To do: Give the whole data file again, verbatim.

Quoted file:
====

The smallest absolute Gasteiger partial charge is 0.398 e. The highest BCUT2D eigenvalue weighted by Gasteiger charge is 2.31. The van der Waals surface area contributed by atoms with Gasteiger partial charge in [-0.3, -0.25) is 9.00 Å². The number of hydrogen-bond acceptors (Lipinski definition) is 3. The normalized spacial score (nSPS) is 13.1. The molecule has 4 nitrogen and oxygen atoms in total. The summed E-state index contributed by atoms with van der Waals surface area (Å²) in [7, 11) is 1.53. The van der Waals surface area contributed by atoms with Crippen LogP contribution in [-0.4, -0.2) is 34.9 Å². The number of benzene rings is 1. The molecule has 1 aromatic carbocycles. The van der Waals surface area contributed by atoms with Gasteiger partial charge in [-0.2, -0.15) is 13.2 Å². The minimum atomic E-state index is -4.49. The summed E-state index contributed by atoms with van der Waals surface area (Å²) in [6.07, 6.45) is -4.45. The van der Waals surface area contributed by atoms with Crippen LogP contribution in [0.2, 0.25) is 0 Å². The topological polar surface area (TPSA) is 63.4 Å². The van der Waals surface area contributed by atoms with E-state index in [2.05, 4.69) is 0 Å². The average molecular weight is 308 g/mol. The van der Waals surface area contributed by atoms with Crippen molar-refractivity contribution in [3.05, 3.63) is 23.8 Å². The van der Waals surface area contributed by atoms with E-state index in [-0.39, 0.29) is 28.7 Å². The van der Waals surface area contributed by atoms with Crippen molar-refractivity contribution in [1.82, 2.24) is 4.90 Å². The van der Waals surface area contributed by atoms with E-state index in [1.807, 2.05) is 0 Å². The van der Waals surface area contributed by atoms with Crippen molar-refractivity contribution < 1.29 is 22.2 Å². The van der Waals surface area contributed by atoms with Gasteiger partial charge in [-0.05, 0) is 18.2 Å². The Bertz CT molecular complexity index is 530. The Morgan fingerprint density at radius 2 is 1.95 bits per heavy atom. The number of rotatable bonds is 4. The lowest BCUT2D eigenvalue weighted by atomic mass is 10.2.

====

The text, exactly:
The smallest absolute Gasteiger partial charge is 0.398 e. The highest BCUT2D eigenvalue weighted by Gasteiger charge is 2.31. The van der Waals surface area contributed by atoms with Gasteiger partial charge in [-0.3, -0.25) is 9.00 Å². The number of hydrogen-bond acceptors (Lipinski definition) is 3. The normalized spacial score (nSPS) is 13.1. The molecule has 4 nitrogen and oxygen atoms in total. The summed E-state index contributed by atoms with van der Waals surface area (Å²) in [7, 11) is 1.53. The van der Waals surface area contributed by atoms with Crippen LogP contribution in [-0.4, -0.2) is 34.9 Å². The number of benzene rings is 1. The molecule has 1 aromatic carbocycles. The van der Waals surface area contributed by atoms with Gasteiger partial charge in [-0.2, -0.15) is 13.2 Å². The minimum atomic E-state index is -4.49. The summed E-state index contributed by atoms with van der Waals surface area (Å²) in [6.07, 6.45) is -4.45. The van der Waals surface area contributed by atoms with Crippen LogP contribution in [0.2, 0.25) is 0 Å². The topological polar surface area (TPSA) is 63.4 Å². The van der Waals surface area contributed by atoms with E-state index in [2.05, 4.69) is 0 Å². The average molecular weight is 308 g/mol. The van der Waals surface area contributed by atoms with Crippen molar-refractivity contribution in [3.05, 3.63) is 23.8 Å². The van der Waals surface area contributed by atoms with E-state index in [-0.39, 0.29) is 28.7 Å². The van der Waals surface area contributed by atoms with Crippen molar-refractivity contribution in [1.82, 2.24) is 4.90 Å². The van der Waals surface area contributed by atoms with E-state index in [1.807, 2.05) is 0 Å². The van der Waals surface area contributed by atoms with Crippen molar-refractivity contribution < 1.29 is 22.2 Å². The van der Waals surface area contributed by atoms with Gasteiger partial charge in [-0.05, 0) is 18.2 Å². The Bertz CT molecular complexity index is 530. The Morgan fingerprint density at radius 2 is 1.95 bits per heavy atom. The number of rotatable bonds is 4. The lowest BCUT2D eigenvalue weighted by atomic mass is 10.2.